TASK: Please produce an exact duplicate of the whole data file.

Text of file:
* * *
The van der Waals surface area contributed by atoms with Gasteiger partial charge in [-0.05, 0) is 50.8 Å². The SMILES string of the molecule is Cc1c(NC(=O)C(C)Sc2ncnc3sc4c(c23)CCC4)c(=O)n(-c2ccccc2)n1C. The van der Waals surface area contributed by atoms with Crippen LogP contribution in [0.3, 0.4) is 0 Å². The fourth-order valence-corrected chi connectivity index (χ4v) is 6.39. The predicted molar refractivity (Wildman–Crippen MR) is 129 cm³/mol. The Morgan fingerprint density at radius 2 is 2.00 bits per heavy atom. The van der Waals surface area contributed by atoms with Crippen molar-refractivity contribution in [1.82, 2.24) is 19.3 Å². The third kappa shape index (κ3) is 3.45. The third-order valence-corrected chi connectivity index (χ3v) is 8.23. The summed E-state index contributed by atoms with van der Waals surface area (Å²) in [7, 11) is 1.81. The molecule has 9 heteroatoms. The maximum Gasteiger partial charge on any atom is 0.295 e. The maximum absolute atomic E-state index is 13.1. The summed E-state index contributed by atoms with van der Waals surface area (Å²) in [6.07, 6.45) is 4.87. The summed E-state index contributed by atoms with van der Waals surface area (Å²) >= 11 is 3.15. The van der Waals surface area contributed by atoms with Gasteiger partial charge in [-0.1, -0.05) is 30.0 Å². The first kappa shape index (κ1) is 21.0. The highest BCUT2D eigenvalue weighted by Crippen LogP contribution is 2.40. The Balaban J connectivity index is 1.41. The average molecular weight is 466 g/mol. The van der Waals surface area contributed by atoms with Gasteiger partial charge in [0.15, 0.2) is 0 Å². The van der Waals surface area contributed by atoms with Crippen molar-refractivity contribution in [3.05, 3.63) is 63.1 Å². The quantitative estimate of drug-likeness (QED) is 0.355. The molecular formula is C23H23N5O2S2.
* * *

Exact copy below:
The van der Waals surface area contributed by atoms with Gasteiger partial charge in [-0.05, 0) is 50.8 Å². The SMILES string of the molecule is Cc1c(NC(=O)C(C)Sc2ncnc3sc4c(c23)CCC4)c(=O)n(-c2ccccc2)n1C. The van der Waals surface area contributed by atoms with Crippen LogP contribution in [0.3, 0.4) is 0 Å². The fourth-order valence-corrected chi connectivity index (χ4v) is 6.39. The predicted molar refractivity (Wildman–Crippen MR) is 129 cm³/mol. The Morgan fingerprint density at radius 2 is 2.00 bits per heavy atom. The van der Waals surface area contributed by atoms with Crippen molar-refractivity contribution in [1.82, 2.24) is 19.3 Å². The third kappa shape index (κ3) is 3.45. The third-order valence-corrected chi connectivity index (χ3v) is 8.23. The summed E-state index contributed by atoms with van der Waals surface area (Å²) in [7, 11) is 1.81. The molecule has 9 heteroatoms. The maximum Gasteiger partial charge on any atom is 0.295 e. The maximum absolute atomic E-state index is 13.1. The summed E-state index contributed by atoms with van der Waals surface area (Å²) in [6.07, 6.45) is 4.87. The summed E-state index contributed by atoms with van der Waals surface area (Å²) >= 11 is 3.15. The van der Waals surface area contributed by atoms with Gasteiger partial charge in [-0.1, -0.05) is 30.0 Å². The first kappa shape index (κ1) is 21.0. The highest BCUT2D eigenvalue weighted by Crippen LogP contribution is 2.40. The Balaban J connectivity index is 1.41. The average molecular weight is 466 g/mol. The van der Waals surface area contributed by atoms with Gasteiger partial charge in [0.15, 0.2) is 0 Å². The van der Waals surface area contributed by atoms with Crippen molar-refractivity contribution in [3.05, 3.63) is 63.1 Å². The quantitative estimate of drug-likeness (QED) is 0.355. The molecular formula is C23H23N5O2S2.